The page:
– The Miami Times
"Imagine an intimate, fiery conversation between Frederick Douglass, Roxane Gay, and Barack Obama, in which reading is extolled as among 'the first miracles along the path to Black authorship.' A breathtaking anthology celebrating the power of the written word to forge change."
– O, the Oprah Magazine
“A tantalizing sampler of 25 brilliant black U.S. writers from 1845 to the present… Black Ink is the sort of book that opens doors to other books…a first-rate introduction to some of the best in African American literary culture.”
– Shelf Awareness, Starred Review
"...an inspiring anthology of excerpts from books and essays by 25 black icons on the dangers and joys of education."
– The Star
"An important and long overdue project... An essential collection for readers and students of black history and literature."
– Library Journal, Starred Review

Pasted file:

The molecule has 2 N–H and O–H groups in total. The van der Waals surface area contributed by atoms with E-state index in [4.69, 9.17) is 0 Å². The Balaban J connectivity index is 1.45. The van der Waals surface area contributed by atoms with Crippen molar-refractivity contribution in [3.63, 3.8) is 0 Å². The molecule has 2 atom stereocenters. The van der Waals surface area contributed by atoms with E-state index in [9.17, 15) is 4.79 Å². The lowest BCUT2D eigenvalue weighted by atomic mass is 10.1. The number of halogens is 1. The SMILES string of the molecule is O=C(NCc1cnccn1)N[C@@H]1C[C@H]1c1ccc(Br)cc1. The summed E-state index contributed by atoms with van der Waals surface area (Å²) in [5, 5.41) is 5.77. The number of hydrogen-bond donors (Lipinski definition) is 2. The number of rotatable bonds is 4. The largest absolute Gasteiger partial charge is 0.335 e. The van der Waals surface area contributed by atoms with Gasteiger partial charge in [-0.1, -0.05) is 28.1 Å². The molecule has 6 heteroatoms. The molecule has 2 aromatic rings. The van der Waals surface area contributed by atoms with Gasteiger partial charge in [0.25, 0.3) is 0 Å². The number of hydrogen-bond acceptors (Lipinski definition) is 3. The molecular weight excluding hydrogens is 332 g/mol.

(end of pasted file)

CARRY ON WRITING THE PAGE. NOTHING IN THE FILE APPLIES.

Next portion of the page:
"Black Ink presents the brilliant diversity of black thought in America while solidifying the importance of these writers within the greater context of the American literary tradition."
"An important anthology of writings by black luminaries on the influence of the written language on their, and our, political, social and cultural experience."
– The Root
"...a collection of great literary essays."
– Glory Edim, Well-Read Black Girl founder, Nylon
"If you have loved ones that cherish words, get them a copy of Black Ink...Stephanie Stokes Oliver gathers the thoughts of the greatest African-American thinkers from Booker T. Washington to Ta-Nehisi Coates. Their insight is priceless."